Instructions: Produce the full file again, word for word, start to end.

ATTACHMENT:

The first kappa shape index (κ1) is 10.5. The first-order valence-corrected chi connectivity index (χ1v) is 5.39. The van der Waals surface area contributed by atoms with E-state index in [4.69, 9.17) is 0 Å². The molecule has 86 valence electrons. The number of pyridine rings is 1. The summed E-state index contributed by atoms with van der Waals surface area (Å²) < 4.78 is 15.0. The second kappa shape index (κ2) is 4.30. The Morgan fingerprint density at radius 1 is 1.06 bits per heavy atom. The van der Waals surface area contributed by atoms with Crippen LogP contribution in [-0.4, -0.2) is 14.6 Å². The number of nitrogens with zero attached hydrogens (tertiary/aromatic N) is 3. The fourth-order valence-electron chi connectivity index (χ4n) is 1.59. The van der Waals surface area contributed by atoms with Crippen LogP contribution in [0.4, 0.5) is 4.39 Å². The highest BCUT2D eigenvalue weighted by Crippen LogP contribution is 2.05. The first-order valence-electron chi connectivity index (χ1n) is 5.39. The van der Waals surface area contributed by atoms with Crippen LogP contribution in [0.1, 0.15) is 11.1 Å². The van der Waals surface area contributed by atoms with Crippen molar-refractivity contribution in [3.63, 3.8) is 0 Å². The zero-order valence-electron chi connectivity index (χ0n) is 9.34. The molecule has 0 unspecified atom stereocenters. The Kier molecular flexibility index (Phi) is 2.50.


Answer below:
The first kappa shape index (κ1) is 10.5. The first-order valence-corrected chi connectivity index (χ1v) is 5.39. The van der Waals surface area contributed by atoms with E-state index in [4.69, 9.17) is 0 Å². The molecule has 86 valence electrons. The number of pyridine rings is 1. The summed E-state index contributed by atoms with van der Waals surface area (Å²) < 4.78 is 15.0. The second kappa shape index (κ2) is 4.30. The Morgan fingerprint density at radius 1 is 1.06 bits per heavy atom. The van der Waals surface area contributed by atoms with Crippen LogP contribution in [-0.4, -0.2) is 14.6 Å². The number of nitrogens with zero attached hydrogens (tertiary/aromatic N) is 3. The fourth-order valence-electron chi connectivity index (χ4n) is 1.59. The van der Waals surface area contributed by atoms with Crippen LogP contribution in [0.4, 0.5) is 4.39 Å². The highest BCUT2D eigenvalue weighted by Crippen LogP contribution is 2.05. The first-order valence-electron chi connectivity index (χ1n) is 5.39. The van der Waals surface area contributed by atoms with Crippen LogP contribution in [0.1, 0.15) is 11.1 Å². The van der Waals surface area contributed by atoms with Crippen molar-refractivity contribution in [3.63, 3.8) is 0 Å². The zero-order valence-electron chi connectivity index (χ0n) is 9.34. The molecule has 0 unspecified atom stereocenters. The Kier molecular flexibility index (Phi) is 2.50.